A time to tear and a time to mend. - Ecclesiastes 3:7
A time to tear” refers to the rending of garments in an outward show of distress or repentance. Reuben, returning to the pit where Joseph had been held, found him gone and tore his clothes in distress (Genesis 37:29).
Later, after God had miraculously preserved Joseph and he had become Pharaoh’s right-hand man, his brothers, seeking food for the family, were tricked by Joseph, who had a cup put in Benjamin’s sack. The brothers discovered this, “tore their clothing in despair, loaded the donkeys again, and returned to the city” (Genesis 44:13) to seek the mighty man’s mercy.
This custom of tearing one’s clothing dramatically demonstrated inward mourning and sorrow. But as is often the case with outward signs of inward things, the ritual eventually took the place of the reality.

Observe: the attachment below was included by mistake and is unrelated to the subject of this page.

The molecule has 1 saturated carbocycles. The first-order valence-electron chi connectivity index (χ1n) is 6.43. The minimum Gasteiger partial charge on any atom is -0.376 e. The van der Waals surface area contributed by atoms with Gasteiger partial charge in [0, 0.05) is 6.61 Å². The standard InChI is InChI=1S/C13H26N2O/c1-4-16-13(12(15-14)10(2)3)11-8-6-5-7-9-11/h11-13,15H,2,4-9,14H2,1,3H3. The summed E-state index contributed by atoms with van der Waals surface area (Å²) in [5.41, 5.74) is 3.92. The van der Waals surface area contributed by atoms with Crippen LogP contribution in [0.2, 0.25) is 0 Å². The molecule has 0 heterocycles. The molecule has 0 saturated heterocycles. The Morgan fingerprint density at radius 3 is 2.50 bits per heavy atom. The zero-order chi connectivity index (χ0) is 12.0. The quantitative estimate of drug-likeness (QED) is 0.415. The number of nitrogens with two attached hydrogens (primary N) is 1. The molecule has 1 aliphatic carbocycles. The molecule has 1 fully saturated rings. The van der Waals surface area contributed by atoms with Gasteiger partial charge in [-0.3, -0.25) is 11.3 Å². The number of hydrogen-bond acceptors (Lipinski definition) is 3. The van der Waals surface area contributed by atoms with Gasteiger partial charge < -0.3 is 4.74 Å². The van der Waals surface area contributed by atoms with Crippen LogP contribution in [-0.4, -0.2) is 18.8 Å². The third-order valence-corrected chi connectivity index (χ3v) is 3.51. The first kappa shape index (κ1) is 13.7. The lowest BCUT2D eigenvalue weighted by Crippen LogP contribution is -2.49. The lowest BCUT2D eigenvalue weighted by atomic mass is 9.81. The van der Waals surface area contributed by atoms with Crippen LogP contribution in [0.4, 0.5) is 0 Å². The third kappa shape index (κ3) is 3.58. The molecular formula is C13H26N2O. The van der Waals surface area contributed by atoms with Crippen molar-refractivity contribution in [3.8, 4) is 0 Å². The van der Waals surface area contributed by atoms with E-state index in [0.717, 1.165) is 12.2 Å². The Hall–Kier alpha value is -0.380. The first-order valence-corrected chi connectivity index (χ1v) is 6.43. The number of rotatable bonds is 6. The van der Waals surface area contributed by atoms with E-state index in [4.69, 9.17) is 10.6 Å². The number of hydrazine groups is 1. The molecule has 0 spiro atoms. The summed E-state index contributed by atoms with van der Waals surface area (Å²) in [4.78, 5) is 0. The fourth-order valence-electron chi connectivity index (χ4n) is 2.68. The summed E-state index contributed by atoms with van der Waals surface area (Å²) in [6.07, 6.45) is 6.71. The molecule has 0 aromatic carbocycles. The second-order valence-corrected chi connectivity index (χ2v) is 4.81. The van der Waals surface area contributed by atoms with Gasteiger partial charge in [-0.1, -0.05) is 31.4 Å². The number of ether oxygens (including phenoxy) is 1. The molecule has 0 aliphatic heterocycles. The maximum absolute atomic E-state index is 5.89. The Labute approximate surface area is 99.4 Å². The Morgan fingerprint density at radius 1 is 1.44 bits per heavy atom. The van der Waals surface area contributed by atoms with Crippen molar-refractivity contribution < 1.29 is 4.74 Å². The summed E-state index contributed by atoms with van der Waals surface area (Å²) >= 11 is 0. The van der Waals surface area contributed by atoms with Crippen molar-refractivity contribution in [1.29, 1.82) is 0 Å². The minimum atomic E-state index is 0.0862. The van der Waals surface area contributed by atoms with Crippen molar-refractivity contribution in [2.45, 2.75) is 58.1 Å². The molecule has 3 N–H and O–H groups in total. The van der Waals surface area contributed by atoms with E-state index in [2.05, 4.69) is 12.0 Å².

Joel, the prophet, had to call Israel to true repentance. “That is why the Lord says, ‘Turn to me now, while there is time! Give me your hearts. Come with fasting, weeping, and mourning. Don’t tear your clothing in your grief; instead, tear your hearts.’ Return to the LORD your God, for he is gracious and merciful. He is not easily angered. He is filled with kindness and is eager not to punish you” (Joel 2:12-13).
Joel knew that when we rend our hearts and not our clothing, God sews them up for us with the stitches of forgiveness.
For Further Study: Ecclesiastes 3:1-7
Excerpted from The One Year Devotions for Women, Copyright ©2000 by Jill Briscoe. Used by permission of Tyndale House Publishers. All rights reserved.
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